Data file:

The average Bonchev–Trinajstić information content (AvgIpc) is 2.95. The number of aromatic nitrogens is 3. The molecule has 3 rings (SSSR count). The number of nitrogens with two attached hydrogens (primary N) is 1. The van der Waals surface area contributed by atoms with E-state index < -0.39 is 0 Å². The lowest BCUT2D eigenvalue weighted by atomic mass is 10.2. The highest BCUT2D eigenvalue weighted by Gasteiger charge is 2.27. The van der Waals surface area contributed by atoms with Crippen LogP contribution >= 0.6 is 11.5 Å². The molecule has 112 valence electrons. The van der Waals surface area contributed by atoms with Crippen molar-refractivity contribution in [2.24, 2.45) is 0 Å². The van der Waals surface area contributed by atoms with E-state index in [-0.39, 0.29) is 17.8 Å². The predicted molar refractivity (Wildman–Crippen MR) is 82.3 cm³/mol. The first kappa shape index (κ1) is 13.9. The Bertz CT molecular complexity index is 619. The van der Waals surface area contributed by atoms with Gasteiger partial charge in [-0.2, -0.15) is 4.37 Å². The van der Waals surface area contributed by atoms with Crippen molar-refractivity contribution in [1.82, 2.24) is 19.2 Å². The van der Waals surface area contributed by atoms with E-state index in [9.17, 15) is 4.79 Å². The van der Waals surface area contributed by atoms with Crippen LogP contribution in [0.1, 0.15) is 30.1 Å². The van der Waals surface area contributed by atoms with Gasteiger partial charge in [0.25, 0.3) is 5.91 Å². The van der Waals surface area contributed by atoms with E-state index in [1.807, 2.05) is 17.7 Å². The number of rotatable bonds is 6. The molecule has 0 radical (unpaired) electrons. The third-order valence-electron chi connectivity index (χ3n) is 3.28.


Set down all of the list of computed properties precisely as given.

The average Bonchev–Trinajstić information content (AvgIpc) is 2.95. The number of aromatic nitrogens is 3. The molecule has 3 rings (SSSR count). The number of nitrogens with two attached hydrogens (primary N) is 1. The van der Waals surface area contributed by atoms with E-state index < -0.39 is 0 Å². The lowest BCUT2D eigenvalue weighted by atomic mass is 10.2. The highest BCUT2D eigenvalue weighted by Gasteiger charge is 2.27. The van der Waals surface area contributed by atoms with Crippen LogP contribution >= 0.6 is 11.5 Å². The molecule has 112 valence electrons. The van der Waals surface area contributed by atoms with Crippen molar-refractivity contribution in [2.24, 2.45) is 0 Å². The van der Waals surface area contributed by atoms with E-state index in [-0.39, 0.29) is 17.8 Å². The predicted molar refractivity (Wildman–Crippen MR) is 82.3 cm³/mol. The first kappa shape index (κ1) is 13.9. The Bertz CT molecular complexity index is 619. The van der Waals surface area contributed by atoms with Gasteiger partial charge in [-0.2, -0.15) is 4.37 Å². The van der Waals surface area contributed by atoms with Crippen molar-refractivity contribution in [1.82, 2.24) is 19.2 Å². The van der Waals surface area contributed by atoms with E-state index in [9.17, 15) is 4.79 Å². The van der Waals surface area contributed by atoms with Crippen LogP contribution in [0.1, 0.15) is 30.1 Å². The van der Waals surface area contributed by atoms with Gasteiger partial charge in [0.25, 0.3) is 5.91 Å². The van der Waals surface area contributed by atoms with E-state index in [1.807, 2.05) is 17.7 Å². The number of rotatable bonds is 6. The molecule has 0 radical (unpaired) electrons. The third-order valence-electron chi connectivity index (χ3n) is 3.28.